Big Thief’s Buck Meek announces his new solo album, Two Saviors, out January 15th on Keeled Scales. While his last album, 2018’s Buck Meek, is a yarn of blue-collar fairy tales and character driven narratives, Two Saviors emerges as a cathartic, naked confession of heartbreak, resiliency, and enchantment. The first word on Two Saviors is “pareidolia.” It is a word about recognising shapes where none were intended to exist - like searching for images in the clouds. It’s an uncommon word, with a beautiful sound, and serves as an apt guide through these new songs of Buck’s, which are themselves uncommon and beautiful, and which invite a deep, cloud-gaze state of attention.
Two Saviors was recorded by producer and engineer Andrew Sarlo (who produced the first four Big Thief LPs), under his specific conditions: they make the album in New Orleans, during the hottest part of the year, spend no more than 7 days tracking, all live, on an 8-track tape machine with only dynamic microphones, and no headphones, not allowing the players to hear back any takes until the final day. The band, featuring Adam Brisbin (guitar), Mat Davidson (bass, pedal steel, fiddle), Austin Vaughn (drums), and Buck’s brother Dylan Meek (piano, organ), set up in a Victorian house one block from the Mississippi River and worked within these limitations, encouraging every recording to be imbued with the living, intuitive, and human energy of a first take.
The rituals that led towards these songs are ones of pain and healing; the power felt through the songs lies in the fact that the pain is never plainly stated, never a note of anguish or resentment, no complaints about the feeling of pain. Pain is not weaponised on this record, but cared for, nurtured, and the songs become meditations on the reality of pain, conducted without resistance.
Although the song’s narrator runs into several roadblocks in 'Second Sight' - like a pool spiked with turpentine - the chorus is uplifting, with sprightly guitar and upbeat lyrics: “I work for free // because love is all I need // yes I work for free // and love is all I need.” “The value in our world is built by the labour of love - a currency that accrues no debt, enriching both the giver and receiver,” says Buck. “This wealth provides the vitality needed to lift a hammer, to raise a roof, and to lay upon the eaves in silent awe of nature and civilization and the culmination of universal effort. Magic (the left hand of love?) arises from attention, and is accessible to all without prejudice. A creation from nothing, from some uncaused cause, some eternal unmoved mover."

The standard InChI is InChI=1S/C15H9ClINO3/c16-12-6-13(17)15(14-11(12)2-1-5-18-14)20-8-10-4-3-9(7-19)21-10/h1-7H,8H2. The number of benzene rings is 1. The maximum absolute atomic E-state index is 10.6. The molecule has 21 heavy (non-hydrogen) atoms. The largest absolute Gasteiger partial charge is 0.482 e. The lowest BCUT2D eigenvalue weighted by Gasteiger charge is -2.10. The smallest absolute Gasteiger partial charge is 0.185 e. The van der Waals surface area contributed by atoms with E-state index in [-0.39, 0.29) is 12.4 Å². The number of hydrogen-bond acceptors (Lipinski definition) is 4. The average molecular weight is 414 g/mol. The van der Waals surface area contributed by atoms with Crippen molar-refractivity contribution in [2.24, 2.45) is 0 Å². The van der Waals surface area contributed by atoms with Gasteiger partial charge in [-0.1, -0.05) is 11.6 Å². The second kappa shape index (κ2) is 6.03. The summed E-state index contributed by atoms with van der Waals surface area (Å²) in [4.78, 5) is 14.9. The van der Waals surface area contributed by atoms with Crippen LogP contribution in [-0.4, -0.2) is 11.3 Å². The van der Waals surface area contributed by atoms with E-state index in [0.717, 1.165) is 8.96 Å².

The songs on this album shine with this wisdom and are not ostentatious about it. This is true to Buck’s nature. He is recording life, consciously and unconsciously on a broad spectrum of planes. A new album from him is a gift, a chance to wonder about ways we could be seeing, recording.
“At its core, Buck Meek feels like a country record, and not just because Meek’s native Texan twang stands at the forefront of every tune. The album has a mischievous spirit like the celebrated self-titled LP from cult-hit country star Willis Alan Ramsey.” Pitchfork // “Writing these songs was a process of creating talismans - little prayers and visions from within the constant flux of pain, healing, and discovery - that I could return to for perspective, and share with those in need.” Buck Meek.
STAFF COMMENTS says:
A collection of beautifully brittle ballads and Americana-tinged anthems beautifully conceived and delivered with the assured confidence of an artist at the peak of their skills. A beautiful outing for the increasingly essential Keeled Scales.
Ham On White
Cannonball! Pt. 2
Two Moons (morning)